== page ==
Logan Couture agreed with DeBoer's assessment.

"I thought we played pretty well through two, I thought we had some good five-on-five looks," Couture said. "I didn't like our third period. We gave them some many freebies and let our goalies down. For the first 40 I thought we played hard, it could have been a one or two-goal game."

San Jose generated a couple of good looks in the first 40 minutes, with a Kevin Labanc chance in the second being the best. But through two periods -- and most of the third period -- San Jose was unable to find the back of the net.

"I don't think we started as bad as maybe the score was telling us," Erik Karlsson said. "That's the way it goes sometimes."

Bolts' netminder Andrei Vasilevskiy stood tall as he came within minutes of handing the Sharks their first shutout loss of the 2019-20 season, but Couture insisted San Jose didn't put enough pressure on him.

"He played well, he made saves, but I think we could have done a better job with traffic," Couture said. "There were second opportunities around him and they did a good job of boxing us out. We've got to be hungrier around their net to score goals."

Even though the Sharks seemed content overall with how they play through the first two periods, there's no denying that the first five minutes set a tone for the rest of the evening. The Sharks were granted six minutes of power-play time thanks to a tripping penalty on Ondrej Palat 15 seconds into the game and then high-sticking double minor on Mathieu Joseph a little over five minutes later. San Jose couldn't convert on any of their chances, stretching their power-play goal drought to a ghastly 0-for-22.

While the power play isn't the only thing the Sharks have to correct after Saturday's loss, it has definitely raised concern.

"I've been trying to be patient through it," DeBoer admitted, "but it hasn't been good and it's getting to the point now where, tonight a big difference in the game was special teams. Especially when we get those early ones, that's a chance to grab some momentum on the road."

[RELATED: Hurricans poke fun at goalie after Thornton punch]

The Sharks are fortunate enough to have a quick turnaround after Saturday's loss, heading to Sunrise to face the Panthers in a Sunday matinee.

"Overall, I think this is a game we're going to have to learn from," Karlsson summarized. "We've got to figure out a way to be successful no matter who we are playing. Today was a tough one on the score sheet, but we have a game again tomorrow. We have to fix the things that make us successful."

Sharks takeaways: What we learned in 7-1 blowout loss to Lightning


Sharks takeaways: What we learned in 7-1 blowout loss to Lightning


The Sharks' Saturday night faceoff against the Lightning wasn't nearly as fast-paced as their previous game against the Hurricanes. And, unfortunately for the Sharks, it wasn't as good of a performance.

While the Tampa Bay squad has struggled this season, they overpowered San Jose thanks to a strong performance from their netminder Andrei Vasilevskiy, handing the Sharks a 7-1 loss.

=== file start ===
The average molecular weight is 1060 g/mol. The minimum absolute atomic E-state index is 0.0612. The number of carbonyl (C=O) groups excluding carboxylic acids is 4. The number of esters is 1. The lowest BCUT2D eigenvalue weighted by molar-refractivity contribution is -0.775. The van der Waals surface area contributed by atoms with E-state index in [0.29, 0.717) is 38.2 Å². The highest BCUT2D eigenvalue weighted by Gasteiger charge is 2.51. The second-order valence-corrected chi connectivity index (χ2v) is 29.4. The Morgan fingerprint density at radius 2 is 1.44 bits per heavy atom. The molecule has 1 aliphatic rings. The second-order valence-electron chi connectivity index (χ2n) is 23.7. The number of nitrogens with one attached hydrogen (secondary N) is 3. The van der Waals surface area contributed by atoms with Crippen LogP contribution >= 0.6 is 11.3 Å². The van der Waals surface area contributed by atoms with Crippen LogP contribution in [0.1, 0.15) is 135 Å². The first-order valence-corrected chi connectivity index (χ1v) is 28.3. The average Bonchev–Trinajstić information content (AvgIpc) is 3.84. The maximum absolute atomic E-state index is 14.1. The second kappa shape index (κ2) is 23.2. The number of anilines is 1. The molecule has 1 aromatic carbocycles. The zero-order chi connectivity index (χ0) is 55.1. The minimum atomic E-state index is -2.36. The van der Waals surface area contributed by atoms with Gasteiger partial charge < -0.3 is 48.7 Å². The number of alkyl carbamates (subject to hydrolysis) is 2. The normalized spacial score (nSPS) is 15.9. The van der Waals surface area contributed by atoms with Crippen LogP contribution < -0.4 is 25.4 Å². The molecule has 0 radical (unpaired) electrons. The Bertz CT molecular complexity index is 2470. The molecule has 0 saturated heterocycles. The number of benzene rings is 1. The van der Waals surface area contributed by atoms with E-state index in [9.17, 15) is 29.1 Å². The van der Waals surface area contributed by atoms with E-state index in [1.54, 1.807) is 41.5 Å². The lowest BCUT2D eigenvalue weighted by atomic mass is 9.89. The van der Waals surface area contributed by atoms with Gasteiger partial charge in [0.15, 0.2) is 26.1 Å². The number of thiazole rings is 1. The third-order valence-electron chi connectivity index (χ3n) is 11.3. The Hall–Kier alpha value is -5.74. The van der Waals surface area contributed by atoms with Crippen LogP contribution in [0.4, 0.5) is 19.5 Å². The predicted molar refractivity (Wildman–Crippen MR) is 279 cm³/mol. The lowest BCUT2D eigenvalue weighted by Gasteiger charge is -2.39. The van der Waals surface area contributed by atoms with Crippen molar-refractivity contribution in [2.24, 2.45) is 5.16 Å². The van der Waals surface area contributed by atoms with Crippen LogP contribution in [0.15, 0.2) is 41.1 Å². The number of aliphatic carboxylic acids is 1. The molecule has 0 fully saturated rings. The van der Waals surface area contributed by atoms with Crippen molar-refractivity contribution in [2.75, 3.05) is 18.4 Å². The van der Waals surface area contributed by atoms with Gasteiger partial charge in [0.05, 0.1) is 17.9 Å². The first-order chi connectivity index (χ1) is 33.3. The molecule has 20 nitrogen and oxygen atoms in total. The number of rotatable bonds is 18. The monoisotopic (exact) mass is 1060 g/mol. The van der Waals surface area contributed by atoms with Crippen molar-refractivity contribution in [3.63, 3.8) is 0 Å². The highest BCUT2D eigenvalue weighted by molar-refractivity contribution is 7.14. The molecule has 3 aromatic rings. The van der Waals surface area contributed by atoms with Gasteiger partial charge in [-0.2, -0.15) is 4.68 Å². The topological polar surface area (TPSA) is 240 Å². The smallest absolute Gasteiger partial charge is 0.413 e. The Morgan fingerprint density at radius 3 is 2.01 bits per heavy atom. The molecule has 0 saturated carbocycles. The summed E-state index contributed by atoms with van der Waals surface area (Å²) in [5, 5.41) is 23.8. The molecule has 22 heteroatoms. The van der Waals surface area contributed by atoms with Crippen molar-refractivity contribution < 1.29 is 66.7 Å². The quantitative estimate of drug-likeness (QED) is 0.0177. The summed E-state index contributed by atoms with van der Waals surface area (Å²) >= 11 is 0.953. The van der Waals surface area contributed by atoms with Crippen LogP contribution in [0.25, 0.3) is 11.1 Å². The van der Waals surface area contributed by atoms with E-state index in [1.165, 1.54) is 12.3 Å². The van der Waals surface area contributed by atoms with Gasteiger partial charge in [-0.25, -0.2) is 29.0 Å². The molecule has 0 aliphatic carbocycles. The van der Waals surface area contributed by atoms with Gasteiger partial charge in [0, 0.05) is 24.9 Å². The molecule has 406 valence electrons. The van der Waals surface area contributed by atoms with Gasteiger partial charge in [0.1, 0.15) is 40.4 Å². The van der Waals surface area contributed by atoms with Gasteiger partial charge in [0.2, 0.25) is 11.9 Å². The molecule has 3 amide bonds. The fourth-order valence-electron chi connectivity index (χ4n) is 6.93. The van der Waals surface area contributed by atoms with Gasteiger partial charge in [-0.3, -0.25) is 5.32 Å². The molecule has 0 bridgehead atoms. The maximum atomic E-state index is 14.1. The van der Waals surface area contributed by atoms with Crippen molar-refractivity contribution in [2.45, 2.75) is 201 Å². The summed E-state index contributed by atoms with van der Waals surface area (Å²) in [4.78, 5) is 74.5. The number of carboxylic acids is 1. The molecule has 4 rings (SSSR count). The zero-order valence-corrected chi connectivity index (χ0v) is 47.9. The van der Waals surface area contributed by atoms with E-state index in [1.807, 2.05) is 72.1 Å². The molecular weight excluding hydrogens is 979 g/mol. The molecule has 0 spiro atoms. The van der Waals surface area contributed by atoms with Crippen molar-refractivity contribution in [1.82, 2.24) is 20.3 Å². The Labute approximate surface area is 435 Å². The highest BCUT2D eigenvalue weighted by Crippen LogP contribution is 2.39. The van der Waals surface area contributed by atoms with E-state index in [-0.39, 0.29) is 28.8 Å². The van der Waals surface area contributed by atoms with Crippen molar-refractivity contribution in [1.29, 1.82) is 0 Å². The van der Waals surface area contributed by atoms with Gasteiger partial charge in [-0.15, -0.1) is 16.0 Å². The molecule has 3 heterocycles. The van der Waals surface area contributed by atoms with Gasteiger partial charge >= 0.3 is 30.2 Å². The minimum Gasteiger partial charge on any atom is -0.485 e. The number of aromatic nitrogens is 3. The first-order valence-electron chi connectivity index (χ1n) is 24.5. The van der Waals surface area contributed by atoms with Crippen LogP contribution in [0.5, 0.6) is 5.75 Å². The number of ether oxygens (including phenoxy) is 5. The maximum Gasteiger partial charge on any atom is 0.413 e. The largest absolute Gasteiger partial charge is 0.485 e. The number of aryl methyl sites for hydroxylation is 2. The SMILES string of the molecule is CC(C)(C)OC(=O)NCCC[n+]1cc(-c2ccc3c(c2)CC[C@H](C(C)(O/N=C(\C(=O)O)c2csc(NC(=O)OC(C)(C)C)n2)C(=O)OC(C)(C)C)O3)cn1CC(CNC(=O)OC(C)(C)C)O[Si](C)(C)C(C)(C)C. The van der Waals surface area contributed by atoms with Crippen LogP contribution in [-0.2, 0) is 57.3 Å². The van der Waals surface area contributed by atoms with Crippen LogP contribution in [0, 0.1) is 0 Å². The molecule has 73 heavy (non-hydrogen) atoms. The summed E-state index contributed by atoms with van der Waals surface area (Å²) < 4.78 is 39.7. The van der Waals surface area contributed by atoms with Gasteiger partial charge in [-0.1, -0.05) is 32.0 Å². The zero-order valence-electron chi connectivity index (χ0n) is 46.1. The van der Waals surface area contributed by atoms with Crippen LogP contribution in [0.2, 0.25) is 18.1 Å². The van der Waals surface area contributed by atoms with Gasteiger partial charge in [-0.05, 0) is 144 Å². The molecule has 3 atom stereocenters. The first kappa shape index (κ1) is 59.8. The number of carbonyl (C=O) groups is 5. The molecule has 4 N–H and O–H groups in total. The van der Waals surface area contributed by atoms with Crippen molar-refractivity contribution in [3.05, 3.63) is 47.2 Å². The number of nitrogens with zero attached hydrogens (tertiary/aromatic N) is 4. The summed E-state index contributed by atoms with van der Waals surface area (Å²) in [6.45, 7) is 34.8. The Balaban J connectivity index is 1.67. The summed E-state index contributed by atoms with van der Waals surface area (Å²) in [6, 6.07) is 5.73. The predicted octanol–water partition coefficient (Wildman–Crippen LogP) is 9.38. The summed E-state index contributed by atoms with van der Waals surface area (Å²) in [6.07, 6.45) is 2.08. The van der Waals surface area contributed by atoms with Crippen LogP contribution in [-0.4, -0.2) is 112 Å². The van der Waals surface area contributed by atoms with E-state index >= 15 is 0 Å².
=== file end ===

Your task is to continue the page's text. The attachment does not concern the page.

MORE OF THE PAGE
Here are three takeaways from Saturday's game.

The other guy was better

It wasn't as if Martin Jones didn't make a couple of big saves early in the game. (At least, up until he was pulled from the game.) However, Vasilevskiy was superior on the other end of the ice.

The reigning Vezina Trophy winner was a brick wall against San Jose, coming within minutes of handing the Sharks their first shutout loss of their season.

It wasn't as if the Sharks weren't trying. They got good o-zone time and outshot the Lightning through the first 40 minutes of play. But even with a ton of pressure from San Jose's third line in the second period, Vasilevskiy remained un-phased. By the third period, the wind had been taken out of the sails of the Sharks' offense.

Doomed by special teams

This isn't the first time this season that the power play has come under scrutiny. Far from it, actually -- San Jose entered Saturday's game on a 0-for-19 stretch. But things got worse against the Bolts, as the Sharks got three opportunities in the first frame -- one minor penalty 15 seconds into the game and double minor later in the period -- and couldn't capitalize on any of them. Being on the man advantage almost looked to zap San Jose's energy.

When the Bolts got their own chance on the four-minute power play in the second stanza, they didn't have the same problem that the Sharks did. San Jose's league-leading penalty kill was almost all of the way through a Kevin Labanc high-sticking double minor when Steven Stamkos's shot picked the corner and beat Jones for Tampa's third goal on the evening.

Back on the hunt for a four-line effort

This one might seem obvious since the Sharks almost got shutout, but the effort put out by all lines needs to be noted. For a second straight game, the Joe Thornton-led third line was the strongest in San Jose's forward attack. But unlike in the Sharks' previous game, the other lines didn't generate too many good looks.

Simply put, the Sharks aren't going to win games if the majority of their team is playing a passive game like they did on Saturday. Even against a middle-of-the-pack team like the Bolts, San Jose's collective effort just wasn't good enough.